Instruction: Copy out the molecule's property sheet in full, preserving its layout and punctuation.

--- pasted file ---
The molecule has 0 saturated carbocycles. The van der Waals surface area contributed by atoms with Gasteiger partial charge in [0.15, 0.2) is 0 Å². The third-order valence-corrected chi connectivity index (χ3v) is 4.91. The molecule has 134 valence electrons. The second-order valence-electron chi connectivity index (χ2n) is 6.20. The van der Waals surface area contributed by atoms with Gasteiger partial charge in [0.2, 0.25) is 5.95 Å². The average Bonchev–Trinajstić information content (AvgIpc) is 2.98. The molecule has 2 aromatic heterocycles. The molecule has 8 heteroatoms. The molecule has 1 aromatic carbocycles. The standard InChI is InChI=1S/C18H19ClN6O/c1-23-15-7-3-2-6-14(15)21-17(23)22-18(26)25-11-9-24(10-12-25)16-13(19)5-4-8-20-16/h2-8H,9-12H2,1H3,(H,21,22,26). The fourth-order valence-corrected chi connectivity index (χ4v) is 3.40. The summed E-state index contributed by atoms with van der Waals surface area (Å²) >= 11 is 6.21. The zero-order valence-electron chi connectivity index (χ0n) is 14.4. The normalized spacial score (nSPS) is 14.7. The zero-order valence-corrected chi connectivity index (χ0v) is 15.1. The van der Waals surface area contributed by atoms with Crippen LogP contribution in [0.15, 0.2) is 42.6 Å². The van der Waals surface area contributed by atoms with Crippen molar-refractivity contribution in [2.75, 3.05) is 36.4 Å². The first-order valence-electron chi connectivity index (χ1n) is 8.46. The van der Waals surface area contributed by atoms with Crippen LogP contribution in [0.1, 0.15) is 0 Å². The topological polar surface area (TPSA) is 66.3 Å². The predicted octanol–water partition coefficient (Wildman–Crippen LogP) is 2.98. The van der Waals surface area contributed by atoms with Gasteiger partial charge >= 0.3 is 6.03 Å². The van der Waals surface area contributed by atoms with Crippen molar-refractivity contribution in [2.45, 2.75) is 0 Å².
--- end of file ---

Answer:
The molecule has 0 saturated carbocycles. The van der Waals surface area contributed by atoms with Gasteiger partial charge in [0.15, 0.2) is 0 Å². The third-order valence-corrected chi connectivity index (χ3v) is 4.91. The molecule has 134 valence electrons. The second-order valence-electron chi connectivity index (χ2n) is 6.20. The van der Waals surface area contributed by atoms with Gasteiger partial charge in [0.2, 0.25) is 5.95 Å². The average Bonchev–Trinajstić information content (AvgIpc) is 2.98. The molecule has 2 aromatic heterocycles. The molecule has 8 heteroatoms. The molecule has 1 aromatic carbocycles. The standard InChI is InChI=1S/C18H19ClN6O/c1-23-15-7-3-2-6-14(15)21-17(23)22-18(26)25-11-9-24(10-12-25)16-13(19)5-4-8-20-16/h2-8H,9-12H2,1H3,(H,21,22,26). The fourth-order valence-corrected chi connectivity index (χ4v) is 3.40. The summed E-state index contributed by atoms with van der Waals surface area (Å²) >= 11 is 6.21. The zero-order valence-electron chi connectivity index (χ0n) is 14.4. The normalized spacial score (nSPS) is 14.7. The zero-order valence-corrected chi connectivity index (χ0v) is 15.1. The van der Waals surface area contributed by atoms with Crippen LogP contribution in [0.15, 0.2) is 42.6 Å². The van der Waals surface area contributed by atoms with Crippen molar-refractivity contribution in [2.75, 3.05) is 36.4 Å². The first-order valence-electron chi connectivity index (χ1n) is 8.46. The van der Waals surface area contributed by atoms with Crippen LogP contribution in [0.1, 0.15) is 0 Å². The topological polar surface area (TPSA) is 66.3 Å². The predicted octanol–water partition coefficient (Wildman–Crippen LogP) is 2.98. The van der Waals surface area contributed by atoms with Gasteiger partial charge >= 0.3 is 6.03 Å². The van der Waals surface area contributed by atoms with Crippen molar-refractivity contribution in [2.45, 2.75) is 0 Å².